... s are a class of compounds that prevents the uptake of cholesterol from the small intestine into the circulatory system. Most of these molecules are monobactams but show no antibiotic activity. An example is ezetimibe (SCH 58235) Another example is Sch-48461. The "Sch" is for Schering-Plough, where these compounds were developed. Phytosterols are also cholesterol absorption inhibitors. There are two sources of cholesterol in the upper intestine: dietary (from food) and biliary (from bile). Dietary cholesterol, in the form of lipid emulsions, combines with bile salts, to form bile salt micelles from which cholesterol can then be absorbed by the intestinal enterocyte. Once absorbed by the enterocyte, cholesterol is reassembled into intestinal lipoproteins called chylomicrons. These chylomicrons are then ...
According to the lipid hypothesis, abnormally high cholesterol levels (hypercholesterolemia), or, more correctly, higher concentrations of LDL and lower concentrations of functional HDL are strongly associated with cardiovascular disease because these promote atheroma development in arteries (atherosclerosis). This disease process leads to myocardial infarction (heart attack), stroke and peripheral vascular disease. Since higher blood LDL, especially higher LDL particle concentrations and smaller LDL particle size, contribute to this process more than the cholesterol content of the LDL particles,[18] LDL particles are often termed "bad ...
Cholesterol is a molecule that is found in animal cells and body fluids. Cholesterol is not found in plant sources. It is a type of lipid which is a fat or fat-like molecule. Cholesterol is a soft waxy substance. Cholesterol is a special type of lipid that is called a steroid. Steroids are lipids that have a special chemical structure. This structure is made of four rings of carbon atoms. Cholesterol is found especially in animal fats.. Other steroids include hormone steroids like cortisol, estrogen, and testosterone. In fact, all steroid hormones are made from changing the basic chemical structure of cholesterol. When scientists talk about making one molecule from changing simpler ones, they sometimes call it chemical synthesis.. Hypercholesterolemia means that ...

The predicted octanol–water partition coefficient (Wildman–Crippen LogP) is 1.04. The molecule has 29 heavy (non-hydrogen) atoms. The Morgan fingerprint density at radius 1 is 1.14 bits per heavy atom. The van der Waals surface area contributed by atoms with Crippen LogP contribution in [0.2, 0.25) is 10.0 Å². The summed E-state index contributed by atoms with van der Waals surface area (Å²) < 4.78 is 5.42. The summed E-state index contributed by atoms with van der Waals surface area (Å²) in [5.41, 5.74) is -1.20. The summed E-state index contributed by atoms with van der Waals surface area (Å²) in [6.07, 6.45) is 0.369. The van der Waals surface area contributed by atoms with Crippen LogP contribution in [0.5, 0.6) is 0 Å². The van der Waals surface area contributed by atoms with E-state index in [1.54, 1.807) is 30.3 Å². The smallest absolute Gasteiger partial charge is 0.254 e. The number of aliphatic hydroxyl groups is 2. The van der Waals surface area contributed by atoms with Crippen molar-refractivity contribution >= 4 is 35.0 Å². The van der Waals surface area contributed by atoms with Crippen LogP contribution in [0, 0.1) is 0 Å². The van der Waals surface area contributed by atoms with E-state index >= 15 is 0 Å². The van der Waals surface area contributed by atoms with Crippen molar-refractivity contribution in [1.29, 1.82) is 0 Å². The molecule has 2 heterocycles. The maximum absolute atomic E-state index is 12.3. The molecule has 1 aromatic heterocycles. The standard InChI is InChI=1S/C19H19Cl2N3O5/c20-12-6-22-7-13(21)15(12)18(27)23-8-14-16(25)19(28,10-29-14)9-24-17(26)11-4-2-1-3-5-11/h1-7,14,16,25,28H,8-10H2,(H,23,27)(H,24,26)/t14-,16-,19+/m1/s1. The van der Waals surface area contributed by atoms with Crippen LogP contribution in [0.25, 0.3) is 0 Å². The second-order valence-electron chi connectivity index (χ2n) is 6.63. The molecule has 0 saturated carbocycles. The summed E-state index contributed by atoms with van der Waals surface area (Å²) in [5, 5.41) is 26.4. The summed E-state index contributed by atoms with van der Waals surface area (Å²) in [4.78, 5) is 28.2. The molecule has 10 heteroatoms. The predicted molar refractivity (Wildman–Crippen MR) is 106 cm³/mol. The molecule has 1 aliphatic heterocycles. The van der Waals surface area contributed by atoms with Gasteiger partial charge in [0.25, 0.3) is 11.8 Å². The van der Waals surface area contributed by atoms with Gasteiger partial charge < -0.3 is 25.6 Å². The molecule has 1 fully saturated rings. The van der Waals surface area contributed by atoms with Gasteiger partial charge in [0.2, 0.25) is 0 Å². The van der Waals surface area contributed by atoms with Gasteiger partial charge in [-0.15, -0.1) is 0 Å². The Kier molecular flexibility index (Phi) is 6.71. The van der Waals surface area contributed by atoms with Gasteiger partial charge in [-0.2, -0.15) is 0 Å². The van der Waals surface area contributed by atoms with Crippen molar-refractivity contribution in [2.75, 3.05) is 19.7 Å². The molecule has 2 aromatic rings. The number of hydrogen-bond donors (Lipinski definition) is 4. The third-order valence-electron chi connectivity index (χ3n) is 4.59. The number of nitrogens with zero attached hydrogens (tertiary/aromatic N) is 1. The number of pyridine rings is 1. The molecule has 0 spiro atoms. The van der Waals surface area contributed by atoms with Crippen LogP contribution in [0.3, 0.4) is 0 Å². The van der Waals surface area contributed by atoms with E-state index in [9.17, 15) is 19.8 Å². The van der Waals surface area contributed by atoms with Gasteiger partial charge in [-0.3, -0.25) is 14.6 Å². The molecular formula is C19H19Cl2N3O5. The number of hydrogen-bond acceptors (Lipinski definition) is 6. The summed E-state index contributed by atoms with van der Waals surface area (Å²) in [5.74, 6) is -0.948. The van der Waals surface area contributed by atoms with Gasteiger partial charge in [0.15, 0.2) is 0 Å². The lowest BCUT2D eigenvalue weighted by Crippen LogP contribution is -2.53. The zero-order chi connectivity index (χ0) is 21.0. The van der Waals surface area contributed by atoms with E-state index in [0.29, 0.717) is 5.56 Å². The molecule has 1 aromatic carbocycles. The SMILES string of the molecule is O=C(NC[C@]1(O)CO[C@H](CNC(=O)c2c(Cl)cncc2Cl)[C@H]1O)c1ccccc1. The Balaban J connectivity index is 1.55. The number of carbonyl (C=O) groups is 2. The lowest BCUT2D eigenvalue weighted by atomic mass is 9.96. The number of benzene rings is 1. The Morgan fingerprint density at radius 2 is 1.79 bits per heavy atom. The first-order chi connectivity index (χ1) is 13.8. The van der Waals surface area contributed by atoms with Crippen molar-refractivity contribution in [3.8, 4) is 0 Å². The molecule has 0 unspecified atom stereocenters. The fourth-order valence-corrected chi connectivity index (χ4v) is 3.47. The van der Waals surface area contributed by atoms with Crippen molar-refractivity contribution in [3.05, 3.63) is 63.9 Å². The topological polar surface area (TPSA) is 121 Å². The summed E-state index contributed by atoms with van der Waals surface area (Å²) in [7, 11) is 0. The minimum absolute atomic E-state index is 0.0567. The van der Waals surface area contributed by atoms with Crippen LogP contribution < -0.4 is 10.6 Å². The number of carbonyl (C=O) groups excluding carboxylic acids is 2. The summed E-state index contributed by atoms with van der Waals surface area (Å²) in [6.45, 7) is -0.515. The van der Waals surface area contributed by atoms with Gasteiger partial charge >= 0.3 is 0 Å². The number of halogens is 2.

The National Cholesterol Education Program is a program managed by the National Heart, Lung and Blood Institute, a division of the National Institutes of Health. Its goal is to reduce increased cardiovascular disease rates due to hypercholesterolemia (elevated cholesterol levels) in the United States of America. The program has been running since 1985. The assigned goal of the NCEP committee is to meet on a recurring basis, review ongoing scientific research about atherosclerotic cardiovascular disease and make simplified, consensus, committee recommendations to be promoted by the NIH, the American Heart Association and other groups to both physicians and the public about how to reduce the incidence of disability and death resulting from atherosclerotic cardiovascular disease. NCEP main page Third Report of the Expert Panel on Detection, Evaluation, and Treatment of High ...
... or lipid panel is a panel of blood tests that serves as an initial broad medical screening tool for abnormalities in lipids, such as cholesterol and triglycerides. The results of this test can identify certain genetic diseases and can determine approximate risks for cardiovascular disease, certain forms of pancreatitis, and other diseases. Lipid panels are commonly ordered as part of a physical exam, along with other panels such as the complete blood count (CBC) and basic metabolic panel (BMP). The lipid profile typically includes: Low-density lipoprotein (LDL) High-density lipoprotein (HDL) Triglycerides Total cholesterol Using these values, a laboratory may also calculate: Very low-density lipoprotein (VLDL) Cholesterol:HDL ratio The lipid profile tests are of 7 types: Total lipids Serum total cholesterol serum HDL ...
Hypolipidemic agents, or antihyperlipidemic agents, are a diverse group of pharmaceuticals that are used in the treatment of high levels of fats (lipids), such as cholesterol, in the blood (hyperlipidemia). They are called lipid-lowering drugs. There are several classes of hypolipidemic drugs. They may differ in both their impact on the cholesterol profile and adverse effects. For example, some may lower the "bad cholesterol" low density lipoprotein (LDL) more so than others, while others may preferentially increase high density lipoprotein (HDL), "the good cholesterol". Clinically, the choice of an agent will depend on the patient's cholesterol profile, cardiovascular risk, and the liver and kidney functions of the patient, evaluated against the balancing of risks and ...